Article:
Wrapped in a black shawl, Mashrafe Mortaza holds court at a community centre opposite his uncle's house in Narail. It is 7pm and he has been out campaigning since ten in the morning, but he doesn't look tired.
All day he has met people, often taking detours into areas cut off from the main roads because of river erosion, given speeches to large crowds, posed for countless selfies, greeted men, women and children standing outside their homes with sweets and pitha (rice cakes) for him.
He is covered in dust from having ridden pillion on a motorcycle, but is still energetic. Now he sits on a stage, getting up periodically to greet people who have come from Dhaka and from within Narail to see him and shake hands with him.
For over a decade now, Mashrafe has looked to help those less fortunate than him in his district of Narail, giving money to the poor and trying to get jobs for those who are educated but unemployed. More recently, with his Narail Express Foundation, he has looked to focus on some forms of aid in healthcare and education. He wants to do more.
"There are so many underprivileged people who can have their lives turned around with a bit of help from us," he says when I meet him in December during his campaign for Bangladesh's parliamentary election. "I have been doing social work for quite some time now. When I started to do it on a big scale, I realised that solutions to problems, particularly the big ones, are only possible if you are in politics."
Mashrafe stood for the Narail-2 constituency seat on an Awami League ticket and went on to win more than 96% of the votes and become the first active international cricketer to be a member of parliament in his country. The Awami League, led by current prime minister Sheikh Hasina, won in a similar landslide fashion in the rest of the country and will form the national government for a third consecutive term.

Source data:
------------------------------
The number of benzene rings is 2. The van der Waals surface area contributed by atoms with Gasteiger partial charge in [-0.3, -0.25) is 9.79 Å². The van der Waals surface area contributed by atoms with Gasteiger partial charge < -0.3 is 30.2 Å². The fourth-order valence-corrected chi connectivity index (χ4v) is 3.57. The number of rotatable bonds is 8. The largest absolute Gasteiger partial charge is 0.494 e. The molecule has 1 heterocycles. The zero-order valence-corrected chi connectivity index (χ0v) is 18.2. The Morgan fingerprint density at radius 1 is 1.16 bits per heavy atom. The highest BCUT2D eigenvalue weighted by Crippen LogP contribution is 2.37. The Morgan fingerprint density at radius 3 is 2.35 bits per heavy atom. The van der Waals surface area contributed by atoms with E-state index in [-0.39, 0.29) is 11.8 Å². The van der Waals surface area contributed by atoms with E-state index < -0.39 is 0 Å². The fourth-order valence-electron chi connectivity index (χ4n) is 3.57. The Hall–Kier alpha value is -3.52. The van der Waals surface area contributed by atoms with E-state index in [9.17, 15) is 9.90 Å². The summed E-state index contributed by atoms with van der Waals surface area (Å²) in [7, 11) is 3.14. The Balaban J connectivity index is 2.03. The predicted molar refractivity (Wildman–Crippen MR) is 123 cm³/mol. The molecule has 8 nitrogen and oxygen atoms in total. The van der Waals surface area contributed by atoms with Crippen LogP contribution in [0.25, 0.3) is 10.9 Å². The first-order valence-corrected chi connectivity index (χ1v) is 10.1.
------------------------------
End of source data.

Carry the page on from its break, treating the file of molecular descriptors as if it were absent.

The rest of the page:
I ended up standing next to Mashrafe during his first press briefing about the launch of his political career. Like me, many other reporters there didn't have experience of covering politics, but that didn't mean the questions were easy.
"I am seeing the ground reality of the people. I can feel it, touch it. Those old ladies standing next to the road are telling me: 'We don't need anything but please ensure our roads are okay'"
It was five days before the first Bangladesh-West Indies ODI, and many were about how he would manage his cricket career alongside his political one, whether he was playing his last home series, and whether or not politics would make it hard from him to decide what to do about his game after the 2019 World Cup.
Then came the ones about his politics: What sort of a politician would he be? Why hadn't he spoken up on the recent student protests against traffic-related deaths where government supporters had attacked protesters? How is he better than the opposition candidate? Why should people vote for him? What happens if his party doesn't win?
Mashrafe explained his position honestly, saying that he was new to the field so he would need time to understand many issues by going into them deeply.
"My playing career is coming to an end," he said. "I have had thoughts to continue till the World Cup, which the honourable prime minister has ensured. After the World Cup, whatever I have to do for the people, I won't get the opportunity of an election. If I can be elected now and the PM can form the government, I will have a chance after my playing career."
Bangladesh's recent form in ODIs, particularly during Mashrafe's second spell as captain, since November 2014, has made him the most popular cricketer in the country, which in turn helped him achieve his ambitions in politics. At the press conference, Mashrafe didn't speak of any concrete retirement plans from the game. If you've watched him play, you might guess that he is both calculating and instinctive when it comes to taking decisions.